Cliff Hague

Cliff is a freelance consultant, researcher, author and trainer. He was the Chair of the Cockburn Association 2016 – 2023.

He is Professor Emeritus of Planning and Spatial Development at Heriot-Watt University in Edinburgh.

He is a Past President of the Royal Town Planning Institute, and of the Commonwealth Association of Planners.

He is a past Chair of Built Environment Forum Scotland.

He was awarded the O.B.E. in the 2016 Birthday Honours.

Books

Some articles fromall categories:

Cities of tomorrow – towers or tents?

Young people from Germany, Norway, Latvia, Poland, Russia and Scotland attended last week’s international youth summer school in Benmore, Scotland. The event was put on by Planning Aid for Scotland and by Innovation Circle. The theme was “Cities of Tomorrow”. I was asked to lead the introductory session. I started with a Powerpoint showing visions from 1913 and…

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Territories finding a New Momentum

Territories finding a New Momentum: Evidence for Policy Development, Growth and Investment, Third ESPON Synthesis Report (2014) Co-author. https://www.espon.eu/topics-policy/publications/synthesis-reports/third-espon-2013-synthesis-report

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2011: A Review

Urban This blog was first posted on the Planning Resource website on 16 December 2011. Looking at planning and economic development from a global perspective, 2011 was a year that posed more questions than it answered. At the level of headlines, there was little to raise the spirits or to make you confident that the…

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Land grabs target schools in Kenya

Ruthless developers are literally undermining a Kenyan school in an attempt to capture the rights to valuable land, alleges a priest with wide experience of the country. Most new development in Kenya is informal. Land piracy has long been a significant factor in urban development. Schools have become especially vulnerable, so much so that in…

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Planning a growing metropolis: Lahore

This blog was first published in October 2014,and is reproduced by kind permission of the editor of the Planning Resource website. Last week I was in Pakistan, speaking at an international conference on Town Planning and Urban Management. It was an opportunity to revisit Lahore for the first time in 20 years and to experience…

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Bait movie – Nautical gentrification

The British film Bait, released in 2019, should be of interest to planners and urbanists internationally for the issues it raises about community and economic development. Bait is set in a fishing village in Cornwall, one of the poorest regions in England. After 20 years of regional development funding from the EU, GDP per capita remains only 68% of…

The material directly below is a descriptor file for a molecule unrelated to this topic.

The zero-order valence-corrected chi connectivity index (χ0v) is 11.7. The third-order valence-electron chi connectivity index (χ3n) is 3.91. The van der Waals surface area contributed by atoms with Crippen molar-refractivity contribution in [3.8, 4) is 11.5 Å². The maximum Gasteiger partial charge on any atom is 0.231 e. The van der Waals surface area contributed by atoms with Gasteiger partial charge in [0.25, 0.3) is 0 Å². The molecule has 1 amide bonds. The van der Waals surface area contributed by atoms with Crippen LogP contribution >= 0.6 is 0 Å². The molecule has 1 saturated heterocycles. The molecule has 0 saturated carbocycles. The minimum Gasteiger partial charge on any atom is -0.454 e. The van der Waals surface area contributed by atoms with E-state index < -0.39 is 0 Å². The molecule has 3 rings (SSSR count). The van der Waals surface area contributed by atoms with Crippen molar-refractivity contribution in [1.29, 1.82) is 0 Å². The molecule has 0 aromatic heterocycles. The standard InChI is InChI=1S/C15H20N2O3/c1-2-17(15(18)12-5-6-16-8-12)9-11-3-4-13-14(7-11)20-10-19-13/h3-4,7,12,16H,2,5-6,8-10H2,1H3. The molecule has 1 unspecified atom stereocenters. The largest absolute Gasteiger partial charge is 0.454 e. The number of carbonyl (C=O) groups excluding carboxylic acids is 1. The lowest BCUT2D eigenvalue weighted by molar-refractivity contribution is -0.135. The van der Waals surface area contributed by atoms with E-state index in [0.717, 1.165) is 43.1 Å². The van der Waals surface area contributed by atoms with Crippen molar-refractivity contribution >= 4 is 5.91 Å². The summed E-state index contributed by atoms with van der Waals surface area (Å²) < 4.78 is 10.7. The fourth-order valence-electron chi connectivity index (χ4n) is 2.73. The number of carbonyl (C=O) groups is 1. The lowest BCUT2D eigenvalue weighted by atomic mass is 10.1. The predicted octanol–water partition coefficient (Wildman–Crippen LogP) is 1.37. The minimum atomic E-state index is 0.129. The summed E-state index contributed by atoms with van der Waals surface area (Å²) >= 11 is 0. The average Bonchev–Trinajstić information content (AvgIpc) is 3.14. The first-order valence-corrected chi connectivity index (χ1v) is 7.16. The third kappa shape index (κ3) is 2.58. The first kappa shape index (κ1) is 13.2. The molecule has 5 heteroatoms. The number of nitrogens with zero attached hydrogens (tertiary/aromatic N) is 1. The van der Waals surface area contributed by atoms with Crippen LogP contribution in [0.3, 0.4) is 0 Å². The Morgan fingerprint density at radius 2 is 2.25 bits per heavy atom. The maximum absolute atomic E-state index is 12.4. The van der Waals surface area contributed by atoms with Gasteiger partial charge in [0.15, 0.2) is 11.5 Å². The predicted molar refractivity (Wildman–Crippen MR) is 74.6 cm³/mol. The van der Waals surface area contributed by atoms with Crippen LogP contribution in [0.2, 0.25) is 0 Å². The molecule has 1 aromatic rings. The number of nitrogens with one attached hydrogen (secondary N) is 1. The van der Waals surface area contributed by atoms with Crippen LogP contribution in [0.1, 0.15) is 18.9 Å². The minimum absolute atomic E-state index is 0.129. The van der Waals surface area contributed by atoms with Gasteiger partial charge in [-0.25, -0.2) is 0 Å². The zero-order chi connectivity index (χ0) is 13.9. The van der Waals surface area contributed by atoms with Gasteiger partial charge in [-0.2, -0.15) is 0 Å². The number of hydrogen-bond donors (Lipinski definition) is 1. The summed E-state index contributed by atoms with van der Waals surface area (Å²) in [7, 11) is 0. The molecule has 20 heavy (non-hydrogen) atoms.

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Informal development reaches Harare’s leafy suburbs

Informal development is now penetrating the formerly exclusive suburbs of Harare, Zimbabwe’s main city. lLike many colonial cities the early planning of Harare sought to segregate areas by class and ethnicity. However, urbanisation and poverty are now resulting in green spaces in low density suburbs becoming the focus for informal housing that brings the poor…

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50 years a planner

This blog was first posted in August 2018. It is 50 years ago since I took up my first post as a professional planner. This anniversary moment provides plenty to reflect on. In May 1968, while students built barricades on the streets of Paris, I took the train from Manchester to Glasgow for a job…

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Effective strategic planning

This item was first published in 2015. Passion for strategic spatial planning has too rarely endured, thus undermining precisely what it needs, which is a long term perspective. So often startegic planning is disregarded or under-resourced, but used effectively it could provide a means of delivering inclusive and sustainable development. Therefore research by a practising…

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Planning for Growth – Innovation

This blog was first posted on the Planning Resource website on 28 September 2011. There is a clear message that comes from the modern literature about competitiveness. In a knowledge economy, competitiveness is closely tied to innovation. However, innovation is not a linear process from men in white coats in laboratories through to a commercially…

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